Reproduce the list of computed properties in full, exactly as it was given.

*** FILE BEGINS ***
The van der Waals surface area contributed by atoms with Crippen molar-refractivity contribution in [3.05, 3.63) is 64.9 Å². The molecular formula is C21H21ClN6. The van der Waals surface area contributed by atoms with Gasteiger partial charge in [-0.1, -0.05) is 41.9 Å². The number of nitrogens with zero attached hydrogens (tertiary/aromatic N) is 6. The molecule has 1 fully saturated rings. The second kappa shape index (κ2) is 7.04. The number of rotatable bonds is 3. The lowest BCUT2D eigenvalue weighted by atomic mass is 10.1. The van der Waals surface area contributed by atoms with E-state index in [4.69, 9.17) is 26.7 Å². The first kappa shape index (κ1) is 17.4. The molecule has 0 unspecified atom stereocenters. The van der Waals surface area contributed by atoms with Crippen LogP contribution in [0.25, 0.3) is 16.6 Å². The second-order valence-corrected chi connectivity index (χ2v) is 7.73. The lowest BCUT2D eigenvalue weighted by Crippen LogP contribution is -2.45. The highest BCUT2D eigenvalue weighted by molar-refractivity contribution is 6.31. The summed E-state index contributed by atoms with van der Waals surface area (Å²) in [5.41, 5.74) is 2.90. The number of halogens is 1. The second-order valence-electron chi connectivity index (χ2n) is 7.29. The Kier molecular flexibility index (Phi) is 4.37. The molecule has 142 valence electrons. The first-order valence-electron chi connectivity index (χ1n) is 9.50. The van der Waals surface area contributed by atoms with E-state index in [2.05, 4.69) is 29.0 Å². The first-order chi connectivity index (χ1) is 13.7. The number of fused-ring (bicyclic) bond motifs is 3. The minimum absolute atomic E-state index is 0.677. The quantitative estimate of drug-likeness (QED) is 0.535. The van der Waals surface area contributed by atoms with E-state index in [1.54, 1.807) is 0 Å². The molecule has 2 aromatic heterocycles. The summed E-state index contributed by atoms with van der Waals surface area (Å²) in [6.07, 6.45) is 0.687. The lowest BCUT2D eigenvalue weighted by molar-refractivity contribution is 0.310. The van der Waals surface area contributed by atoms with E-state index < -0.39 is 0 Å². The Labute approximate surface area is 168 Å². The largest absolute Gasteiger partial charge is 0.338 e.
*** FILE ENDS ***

The van der Waals surface area contributed by atoms with Crippen molar-refractivity contribution in [3.05, 3.63) is 64.9 Å². The molecular formula is C21H21ClN6. The van der Waals surface area contributed by atoms with Gasteiger partial charge in [-0.1, -0.05) is 41.9 Å². The number of nitrogens with zero attached hydrogens (tertiary/aromatic N) is 6. The molecule has 1 fully saturated rings. The second kappa shape index (κ2) is 7.04. The number of rotatable bonds is 3. The lowest BCUT2D eigenvalue weighted by atomic mass is 10.1. The van der Waals surface area contributed by atoms with E-state index in [4.69, 9.17) is 26.7 Å². The first kappa shape index (κ1) is 17.4. The molecule has 0 unspecified atom stereocenters. The van der Waals surface area contributed by atoms with Crippen LogP contribution in [0.25, 0.3) is 16.6 Å². The second-order valence-corrected chi connectivity index (χ2v) is 7.73. The lowest BCUT2D eigenvalue weighted by Crippen LogP contribution is -2.45. The highest BCUT2D eigenvalue weighted by molar-refractivity contribution is 6.31. The summed E-state index contributed by atoms with van der Waals surface area (Å²) in [5.41, 5.74) is 2.90. The number of halogens is 1. The second-order valence-electron chi connectivity index (χ2n) is 7.29. The Kier molecular flexibility index (Phi) is 4.37. The molecule has 142 valence electrons. The first-order valence-electron chi connectivity index (χ1n) is 9.50. The van der Waals surface area contributed by atoms with E-state index in [2.05, 4.69) is 29.0 Å². The first-order chi connectivity index (χ1) is 13.7. The number of fused-ring (bicyclic) bond motifs is 3. The minimum absolute atomic E-state index is 0.677. The quantitative estimate of drug-likeness (QED) is 0.535. The van der Waals surface area contributed by atoms with E-state index in [1.54, 1.807) is 0 Å². The molecule has 2 aromatic heterocycles. The summed E-state index contributed by atoms with van der Waals surface area (Å²) in [6.07, 6.45) is 0.687. The lowest BCUT2D eigenvalue weighted by molar-refractivity contribution is 0.310. The van der Waals surface area contributed by atoms with E-state index < -0.39 is 0 Å². The Labute approximate surface area is 168 Å². The largest absolute Gasteiger partial charge is 0.338 e.